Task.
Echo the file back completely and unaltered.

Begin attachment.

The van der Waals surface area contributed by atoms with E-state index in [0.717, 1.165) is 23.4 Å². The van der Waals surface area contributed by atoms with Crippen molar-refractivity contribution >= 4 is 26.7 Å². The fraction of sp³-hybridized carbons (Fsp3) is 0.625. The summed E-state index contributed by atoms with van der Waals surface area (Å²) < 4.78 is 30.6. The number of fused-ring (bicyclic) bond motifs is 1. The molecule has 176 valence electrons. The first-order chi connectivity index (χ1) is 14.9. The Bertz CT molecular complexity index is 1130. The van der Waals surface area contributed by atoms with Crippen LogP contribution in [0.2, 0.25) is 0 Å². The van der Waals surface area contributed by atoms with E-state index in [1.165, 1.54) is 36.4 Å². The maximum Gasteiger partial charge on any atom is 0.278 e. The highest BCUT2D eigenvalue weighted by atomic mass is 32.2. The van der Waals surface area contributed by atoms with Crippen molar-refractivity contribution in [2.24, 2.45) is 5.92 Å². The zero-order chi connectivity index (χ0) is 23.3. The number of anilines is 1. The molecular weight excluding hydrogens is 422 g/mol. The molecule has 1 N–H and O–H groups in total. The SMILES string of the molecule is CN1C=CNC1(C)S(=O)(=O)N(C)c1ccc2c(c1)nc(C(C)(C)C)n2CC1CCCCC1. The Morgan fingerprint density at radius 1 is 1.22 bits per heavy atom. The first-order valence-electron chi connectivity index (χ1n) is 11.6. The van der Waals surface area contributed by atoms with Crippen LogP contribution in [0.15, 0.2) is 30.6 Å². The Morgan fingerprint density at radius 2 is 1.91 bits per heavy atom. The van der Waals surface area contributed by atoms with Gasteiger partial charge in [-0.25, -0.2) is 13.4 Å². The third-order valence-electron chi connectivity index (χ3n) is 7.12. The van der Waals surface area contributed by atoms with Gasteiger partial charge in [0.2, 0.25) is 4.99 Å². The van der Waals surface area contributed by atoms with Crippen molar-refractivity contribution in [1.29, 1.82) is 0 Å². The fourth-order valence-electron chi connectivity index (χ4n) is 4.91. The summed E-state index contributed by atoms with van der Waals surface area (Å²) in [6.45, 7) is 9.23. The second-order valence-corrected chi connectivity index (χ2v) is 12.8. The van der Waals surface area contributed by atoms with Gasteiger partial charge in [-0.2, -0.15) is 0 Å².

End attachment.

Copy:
The van der Waals surface area contributed by atoms with E-state index in [0.717, 1.165) is 23.4 Å². The van der Waals surface area contributed by atoms with Crippen molar-refractivity contribution >= 4 is 26.7 Å². The fraction of sp³-hybridized carbons (Fsp3) is 0.625. The summed E-state index contributed by atoms with van der Waals surface area (Å²) < 4.78 is 30.6. The number of fused-ring (bicyclic) bond motifs is 1. The molecule has 176 valence electrons. The first-order chi connectivity index (χ1) is 14.9. The Bertz CT molecular complexity index is 1130. The van der Waals surface area contributed by atoms with Crippen LogP contribution in [0.2, 0.25) is 0 Å². The van der Waals surface area contributed by atoms with E-state index in [1.165, 1.54) is 36.4 Å². The maximum Gasteiger partial charge on any atom is 0.278 e. The highest BCUT2D eigenvalue weighted by atomic mass is 32.2. The van der Waals surface area contributed by atoms with Crippen molar-refractivity contribution in [2.24, 2.45) is 5.92 Å². The zero-order chi connectivity index (χ0) is 23.3. The number of anilines is 1. The molecular weight excluding hydrogens is 422 g/mol. The molecule has 1 N–H and O–H groups in total. The SMILES string of the molecule is CN1C=CNC1(C)S(=O)(=O)N(C)c1ccc2c(c1)nc(C(C)(C)C)n2CC1CCCCC1. The Morgan fingerprint density at radius 1 is 1.22 bits per heavy atom. The first-order valence-electron chi connectivity index (χ1n) is 11.6. The van der Waals surface area contributed by atoms with Crippen LogP contribution in [0.15, 0.2) is 30.6 Å². The Morgan fingerprint density at radius 2 is 1.91 bits per heavy atom. The van der Waals surface area contributed by atoms with Gasteiger partial charge in [-0.25, -0.2) is 13.4 Å². The third-order valence-electron chi connectivity index (χ3n) is 7.12. The van der Waals surface area contributed by atoms with Gasteiger partial charge in [0.2, 0.25) is 4.99 Å². The van der Waals surface area contributed by atoms with Crippen molar-refractivity contribution in [1.29, 1.82) is 0 Å². The fourth-order valence-electron chi connectivity index (χ4n) is 4.91. The summed E-state index contributed by atoms with van der Waals surface area (Å²) in [6.45, 7) is 9.23. The second-order valence-corrected chi connectivity index (χ2v) is 12.8. The van der Waals surface area contributed by atoms with Gasteiger partial charge in [-0.2, -0.15) is 0 Å².